I quit smoking after 24 years: A story on change

Monday May 27 2019


By Tasneem Hassanali thassanali@tz.nationmedia.com

Old habits die hard, so the saying goes – but for 40-year-old Allan Mwamba*, it was different. Allan has smoked since he was a teenager but after a number of failed attempts, he’s now been able to avoid having a cigarette for over four years now.

Allan says that it is possible to kick off the habit for good if one puts their mind to it.

Allan as he talks to Your Health says the first time he ever tried a cigarette was back in 1995 when he was in his Advanced-levels.

He used to be a renowned footballer in Dar es Salaam back in the days but one fine day he met with a leg injury that restricted him from playing football or do any sort of exercises.

Football was his life, as he says. “I got almost depressed and stressed of being unable to go on the ground and that’s when the bad habits kicked in, you know, drinking and smoking because you are so idle,” Allan says that it was the stress of not able to play football that led him to take his first puff.

When Allan began work in the media industry after five years, his purchasing power grew bigger.


Smoking grew from a mere habit to a style statement for Allan. That means the number of cigarettes that he smoked grew from 2-3 to almost 11-14 cigarettes a day. “You know smoking was stylish for me back then and there were triggers where I craved a cigarette such as coffee in the morning, break time, after a meal, beer in the evening and smoking also helped me to fit in unfamiliar new work places,” Allan confesses.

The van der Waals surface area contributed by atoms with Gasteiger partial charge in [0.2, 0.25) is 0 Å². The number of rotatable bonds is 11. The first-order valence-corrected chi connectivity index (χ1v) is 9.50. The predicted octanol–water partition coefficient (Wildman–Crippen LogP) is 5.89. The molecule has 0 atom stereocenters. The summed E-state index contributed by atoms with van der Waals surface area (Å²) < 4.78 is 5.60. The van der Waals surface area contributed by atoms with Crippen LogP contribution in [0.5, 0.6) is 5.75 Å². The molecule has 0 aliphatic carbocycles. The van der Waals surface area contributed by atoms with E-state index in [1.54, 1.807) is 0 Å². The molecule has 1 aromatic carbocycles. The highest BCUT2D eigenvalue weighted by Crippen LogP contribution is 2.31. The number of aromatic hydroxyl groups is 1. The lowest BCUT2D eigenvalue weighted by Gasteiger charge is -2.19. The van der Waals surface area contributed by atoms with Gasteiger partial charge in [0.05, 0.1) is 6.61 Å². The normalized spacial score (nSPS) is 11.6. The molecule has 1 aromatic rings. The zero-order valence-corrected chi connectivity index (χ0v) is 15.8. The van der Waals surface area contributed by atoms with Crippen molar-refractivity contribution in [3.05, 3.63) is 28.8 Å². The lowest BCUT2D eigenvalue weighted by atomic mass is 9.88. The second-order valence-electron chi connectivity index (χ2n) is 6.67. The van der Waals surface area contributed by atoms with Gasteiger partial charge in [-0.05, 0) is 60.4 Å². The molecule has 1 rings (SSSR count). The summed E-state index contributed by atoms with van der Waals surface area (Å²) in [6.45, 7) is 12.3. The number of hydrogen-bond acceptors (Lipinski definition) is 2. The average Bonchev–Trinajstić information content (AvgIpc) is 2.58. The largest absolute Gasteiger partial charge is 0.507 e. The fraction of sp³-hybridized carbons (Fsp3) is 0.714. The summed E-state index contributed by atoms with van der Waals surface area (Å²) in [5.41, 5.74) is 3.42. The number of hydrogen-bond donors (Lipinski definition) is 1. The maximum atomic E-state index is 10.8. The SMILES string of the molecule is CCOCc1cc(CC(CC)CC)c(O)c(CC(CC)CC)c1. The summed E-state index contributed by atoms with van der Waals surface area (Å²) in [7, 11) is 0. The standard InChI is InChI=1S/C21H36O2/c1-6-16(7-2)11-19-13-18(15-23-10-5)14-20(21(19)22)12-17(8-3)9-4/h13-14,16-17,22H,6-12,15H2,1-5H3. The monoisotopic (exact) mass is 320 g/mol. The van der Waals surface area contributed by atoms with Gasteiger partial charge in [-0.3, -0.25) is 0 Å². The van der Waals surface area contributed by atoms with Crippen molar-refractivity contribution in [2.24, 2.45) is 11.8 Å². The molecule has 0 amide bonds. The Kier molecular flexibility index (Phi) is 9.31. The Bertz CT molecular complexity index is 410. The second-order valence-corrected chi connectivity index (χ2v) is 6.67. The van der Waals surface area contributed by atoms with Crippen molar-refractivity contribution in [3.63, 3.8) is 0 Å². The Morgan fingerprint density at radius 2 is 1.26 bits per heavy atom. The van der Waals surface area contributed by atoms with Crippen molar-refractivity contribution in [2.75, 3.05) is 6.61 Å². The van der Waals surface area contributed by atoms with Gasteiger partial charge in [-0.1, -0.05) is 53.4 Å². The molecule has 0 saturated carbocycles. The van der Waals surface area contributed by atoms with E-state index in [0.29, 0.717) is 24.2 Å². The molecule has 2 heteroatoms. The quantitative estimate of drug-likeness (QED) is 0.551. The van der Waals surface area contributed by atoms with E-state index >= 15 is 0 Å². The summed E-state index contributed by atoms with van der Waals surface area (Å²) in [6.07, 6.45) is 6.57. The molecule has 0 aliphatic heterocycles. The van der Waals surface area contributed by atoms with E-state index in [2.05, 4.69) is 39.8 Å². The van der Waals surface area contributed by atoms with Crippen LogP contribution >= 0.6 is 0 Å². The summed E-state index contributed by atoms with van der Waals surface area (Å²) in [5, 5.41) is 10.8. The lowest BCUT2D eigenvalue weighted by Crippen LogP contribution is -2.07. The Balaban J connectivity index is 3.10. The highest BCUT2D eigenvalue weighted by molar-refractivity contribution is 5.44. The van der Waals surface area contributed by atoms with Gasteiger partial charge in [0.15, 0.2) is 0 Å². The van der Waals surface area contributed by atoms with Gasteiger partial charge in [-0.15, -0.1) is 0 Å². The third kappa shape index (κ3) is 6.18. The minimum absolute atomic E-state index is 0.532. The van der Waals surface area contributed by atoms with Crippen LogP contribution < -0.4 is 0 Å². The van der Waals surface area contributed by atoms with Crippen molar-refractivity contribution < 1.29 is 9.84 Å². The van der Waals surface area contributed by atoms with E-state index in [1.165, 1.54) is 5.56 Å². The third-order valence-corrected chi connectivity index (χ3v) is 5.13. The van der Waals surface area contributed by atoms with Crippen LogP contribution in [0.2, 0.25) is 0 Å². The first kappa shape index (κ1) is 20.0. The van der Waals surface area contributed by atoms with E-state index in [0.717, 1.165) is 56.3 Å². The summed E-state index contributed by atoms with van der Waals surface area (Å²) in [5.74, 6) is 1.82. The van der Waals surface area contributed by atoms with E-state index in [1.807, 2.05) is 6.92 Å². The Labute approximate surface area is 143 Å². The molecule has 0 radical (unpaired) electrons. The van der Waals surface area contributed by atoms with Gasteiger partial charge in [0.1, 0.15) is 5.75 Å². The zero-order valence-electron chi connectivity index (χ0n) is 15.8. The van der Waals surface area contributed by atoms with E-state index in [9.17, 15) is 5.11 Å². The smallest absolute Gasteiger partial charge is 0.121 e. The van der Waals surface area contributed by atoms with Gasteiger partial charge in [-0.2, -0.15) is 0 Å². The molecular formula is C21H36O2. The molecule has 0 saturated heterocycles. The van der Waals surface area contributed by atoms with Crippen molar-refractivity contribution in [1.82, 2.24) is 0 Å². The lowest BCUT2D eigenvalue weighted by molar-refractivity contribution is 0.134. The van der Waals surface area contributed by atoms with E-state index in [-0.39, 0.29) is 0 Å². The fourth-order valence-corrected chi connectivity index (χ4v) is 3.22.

First trigger to quit: Warning label

Allan could smoke more than 10 cigarettes per day. With his nature of work, Allan used to travel a lot across Africa.

It was in Egypt during a work tour where the thought of quitting smoking popped for the first time in his mind. “When I was in Cairo, I went out to buy a packet of cigarettes. But what really disturbed me was the graphics on the pack of cigarettes,” Allan says.

On the packet of cigarette, there was a loud display of warning sign that was illustrated graphically on how smoking may be harming your body, as Allan says. “I was repulsed and disgusted to see those images of rotten parts of the body displayed on the packet and I took back that image in my mind home,” Allan adds.

Experts say that the goals of such labels is to inform consumers about the risks of smoking, encouraging quitting among smokers, and preventing others from ever starting.

World Health Organisation reports that health warning labels on tobacco products constitute the most cost-effective tool for educating smokers and non-smokers alike about the health risks of tobacco use. In many countries, more smokers report getting information about the health risks of smoking from warning labels than any other source except television. Just like the case with Allan.

Cigarette packages in most countries carry a health warning; however, the position, size and general strength of these warnings vary considerably across jurisdictions.